I leaned against the wall, out of breath. We continued to stare at each other. There was a strange intelligence behind those eyes, but not something I could really read or understand. It was definitely intentionally trying to keep me inside the house for some reason.
?What do you want from me?? I asked it breathlessly.
It said nothing. Just fixed its stare down at me from its perch on the ceiling.
?Do you understand me? Can you speak??
No glimmer of understanding, no response.
I looked around my small living room. It was cluttered, mainly with a lot of things my parents had left behind that I hadn?t figured out what to do with yet. I picked up a tacky golf trophy my mother had brought home once, and launched it as hard as I could at the thing.
To my shock, it didn?t even flinch. The trophy hit the thing, and broke like it had hit a brick wall, falling to the floor in pieces. The thing watched it fall, disinterested, and turned to stare at me again.
I went upstairs. It was hard to lose eye contact- the idea of it losing track of it and having it crawling around somewhere it my house was deeply unsettling. But I had to figure out a way out.
I got to my bedroom, and beelined for the window above my bed. My first plan was to open it and shout for help. I live on a busy street, surely someone would hear me. Failing that, I would crawl out. I?d done it before, when a neighbour?s kid threw a frisbee up on the roof. I could get onto the roof and climb down, and then call the police or animal control or maybe NASA. As much as I kept trying to tell myself that the thing on the ceiling was an animal of some kind, I knew it couldn?t be.
I barely got halfway across the room when the door flew open behind me, and the creature crawled across my bedroom ceiling towards the window. It must have known what was planning, because suddenly it was sprawled out, covering the window completely.
?No!? I shouted, like I was scolding a dog I?d found chewing my slippers. I picked up a heavy book off the floor, and threw it hard at the thing. Again, it bounced off harmlessly. My eyes darted around and landed on the weight set that I?d started working out with, but lost interest in. I picked up a ten-pound weight and chucked it unsteadily at the thing. The disc made a dull thud when it hit the creature, and then landed harmlessly on my bed.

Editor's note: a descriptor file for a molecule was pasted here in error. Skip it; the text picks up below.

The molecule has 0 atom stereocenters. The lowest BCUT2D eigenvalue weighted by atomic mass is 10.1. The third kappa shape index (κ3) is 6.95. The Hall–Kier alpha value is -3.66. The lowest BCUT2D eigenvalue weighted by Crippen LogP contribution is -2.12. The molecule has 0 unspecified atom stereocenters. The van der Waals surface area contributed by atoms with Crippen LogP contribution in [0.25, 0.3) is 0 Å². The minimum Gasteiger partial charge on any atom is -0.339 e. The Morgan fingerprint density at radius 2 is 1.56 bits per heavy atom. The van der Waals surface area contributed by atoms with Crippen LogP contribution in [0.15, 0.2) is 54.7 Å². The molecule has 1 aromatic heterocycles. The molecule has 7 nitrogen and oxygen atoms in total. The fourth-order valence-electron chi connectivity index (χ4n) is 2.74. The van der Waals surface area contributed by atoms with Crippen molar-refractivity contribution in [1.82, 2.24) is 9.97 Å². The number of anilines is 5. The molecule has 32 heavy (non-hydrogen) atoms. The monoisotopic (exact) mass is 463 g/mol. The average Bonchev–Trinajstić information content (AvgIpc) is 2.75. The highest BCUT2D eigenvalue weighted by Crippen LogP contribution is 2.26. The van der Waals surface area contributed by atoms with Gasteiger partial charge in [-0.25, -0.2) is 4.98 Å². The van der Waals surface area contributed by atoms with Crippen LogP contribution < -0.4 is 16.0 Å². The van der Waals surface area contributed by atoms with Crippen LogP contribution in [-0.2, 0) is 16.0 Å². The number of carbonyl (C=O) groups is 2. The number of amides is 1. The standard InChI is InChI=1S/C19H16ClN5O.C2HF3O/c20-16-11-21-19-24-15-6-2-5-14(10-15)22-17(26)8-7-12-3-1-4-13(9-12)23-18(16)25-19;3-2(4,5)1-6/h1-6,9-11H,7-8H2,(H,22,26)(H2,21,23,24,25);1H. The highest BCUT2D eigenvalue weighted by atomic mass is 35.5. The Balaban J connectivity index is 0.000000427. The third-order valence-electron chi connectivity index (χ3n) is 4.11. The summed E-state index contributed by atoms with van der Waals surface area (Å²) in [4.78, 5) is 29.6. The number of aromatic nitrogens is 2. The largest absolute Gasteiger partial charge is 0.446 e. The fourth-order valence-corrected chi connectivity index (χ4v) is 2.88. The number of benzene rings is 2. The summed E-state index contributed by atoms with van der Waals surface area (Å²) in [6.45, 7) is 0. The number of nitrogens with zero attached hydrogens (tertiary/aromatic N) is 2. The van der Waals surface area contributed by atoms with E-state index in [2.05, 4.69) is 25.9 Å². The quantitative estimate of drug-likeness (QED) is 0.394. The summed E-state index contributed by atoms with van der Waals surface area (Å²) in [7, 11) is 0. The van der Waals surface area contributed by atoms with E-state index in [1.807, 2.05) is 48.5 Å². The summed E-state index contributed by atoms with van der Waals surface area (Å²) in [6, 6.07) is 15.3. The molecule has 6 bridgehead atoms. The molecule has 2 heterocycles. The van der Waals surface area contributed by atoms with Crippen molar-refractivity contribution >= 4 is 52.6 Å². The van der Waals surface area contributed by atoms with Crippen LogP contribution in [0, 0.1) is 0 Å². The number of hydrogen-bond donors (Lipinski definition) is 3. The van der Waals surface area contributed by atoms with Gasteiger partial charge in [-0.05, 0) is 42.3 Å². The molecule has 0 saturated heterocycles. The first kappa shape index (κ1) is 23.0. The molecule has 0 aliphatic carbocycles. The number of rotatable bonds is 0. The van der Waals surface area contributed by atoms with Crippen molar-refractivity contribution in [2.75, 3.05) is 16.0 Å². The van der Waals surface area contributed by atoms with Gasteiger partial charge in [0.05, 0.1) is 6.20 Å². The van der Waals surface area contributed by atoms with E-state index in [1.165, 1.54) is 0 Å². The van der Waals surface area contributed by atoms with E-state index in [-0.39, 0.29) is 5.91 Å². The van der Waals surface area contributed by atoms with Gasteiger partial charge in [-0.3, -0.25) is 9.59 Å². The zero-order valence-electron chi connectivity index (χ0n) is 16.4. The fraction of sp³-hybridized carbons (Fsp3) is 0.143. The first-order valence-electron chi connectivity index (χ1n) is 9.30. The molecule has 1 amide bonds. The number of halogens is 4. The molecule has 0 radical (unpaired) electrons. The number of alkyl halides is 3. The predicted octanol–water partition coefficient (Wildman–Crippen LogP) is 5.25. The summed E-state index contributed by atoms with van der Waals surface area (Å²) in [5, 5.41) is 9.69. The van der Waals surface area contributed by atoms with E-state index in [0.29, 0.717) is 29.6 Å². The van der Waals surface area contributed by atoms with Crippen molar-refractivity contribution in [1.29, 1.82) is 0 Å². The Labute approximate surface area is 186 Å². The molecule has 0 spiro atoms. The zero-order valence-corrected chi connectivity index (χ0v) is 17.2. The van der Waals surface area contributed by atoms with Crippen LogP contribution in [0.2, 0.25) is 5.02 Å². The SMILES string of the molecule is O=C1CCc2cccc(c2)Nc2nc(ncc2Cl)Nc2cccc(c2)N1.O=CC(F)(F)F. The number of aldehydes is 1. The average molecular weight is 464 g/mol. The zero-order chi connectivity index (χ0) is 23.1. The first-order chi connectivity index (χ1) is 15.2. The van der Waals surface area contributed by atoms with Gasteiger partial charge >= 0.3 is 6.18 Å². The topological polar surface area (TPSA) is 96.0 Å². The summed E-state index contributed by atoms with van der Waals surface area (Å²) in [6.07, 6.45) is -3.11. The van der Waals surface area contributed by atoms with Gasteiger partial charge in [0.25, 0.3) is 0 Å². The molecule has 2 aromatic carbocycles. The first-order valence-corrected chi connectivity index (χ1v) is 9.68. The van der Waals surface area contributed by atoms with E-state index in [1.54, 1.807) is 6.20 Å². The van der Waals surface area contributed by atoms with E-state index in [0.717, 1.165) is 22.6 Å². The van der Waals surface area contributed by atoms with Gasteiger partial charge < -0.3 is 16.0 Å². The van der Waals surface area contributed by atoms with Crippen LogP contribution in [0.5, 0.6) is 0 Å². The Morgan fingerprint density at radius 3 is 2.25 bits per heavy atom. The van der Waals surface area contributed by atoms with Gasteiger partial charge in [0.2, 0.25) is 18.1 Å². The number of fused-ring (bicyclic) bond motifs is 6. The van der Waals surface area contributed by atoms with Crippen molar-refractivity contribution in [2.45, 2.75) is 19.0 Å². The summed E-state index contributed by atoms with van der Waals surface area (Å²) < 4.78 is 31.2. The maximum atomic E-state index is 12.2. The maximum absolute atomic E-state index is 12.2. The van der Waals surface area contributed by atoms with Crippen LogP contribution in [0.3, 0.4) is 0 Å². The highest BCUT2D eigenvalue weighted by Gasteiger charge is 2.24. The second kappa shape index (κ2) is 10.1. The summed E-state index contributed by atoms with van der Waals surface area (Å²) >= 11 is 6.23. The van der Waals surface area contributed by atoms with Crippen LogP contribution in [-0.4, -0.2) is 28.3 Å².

?Get out!? I yelled, chucking another weight. Another thud, then a clack as it landed on the other weight. ?Get out!? I screamed as loud as I could, launching another. Thud, clack. It continued to stare blankly.
I opened my closet door, where I kept a wooden baseball bat. I was part of a community league; not for very long, but I?d kept this in case of intruders. I wielded it and moved towards the creature menacingly, but it didn?t react. I swung hard, making another dull thud and failing to entice any reaction at all from the thing. I swung again and again, against its body, limbs, and even its face. The force didn?t even move the creature at all. It stayed there, stuck to the wall, as though it was made of reinforced concrete.
Finally, I swung as hard as I could, and all I got for my efforts was a shattered bat and a bed full of wooden splinters. I stared at the remains of the bat, in shock.
?What the hell are you?? I asked it, dropping the handle of the bat on the floor. I backed out of the room and down the stairs. It followed me, keeping a bit of distance. I sat down on the couch and pulled out my cell phone, thinking I could at least call for help this way.
It immediately darted forward and swatted the phone out of my hands, then picked it up and held it in its long, thin white fingers.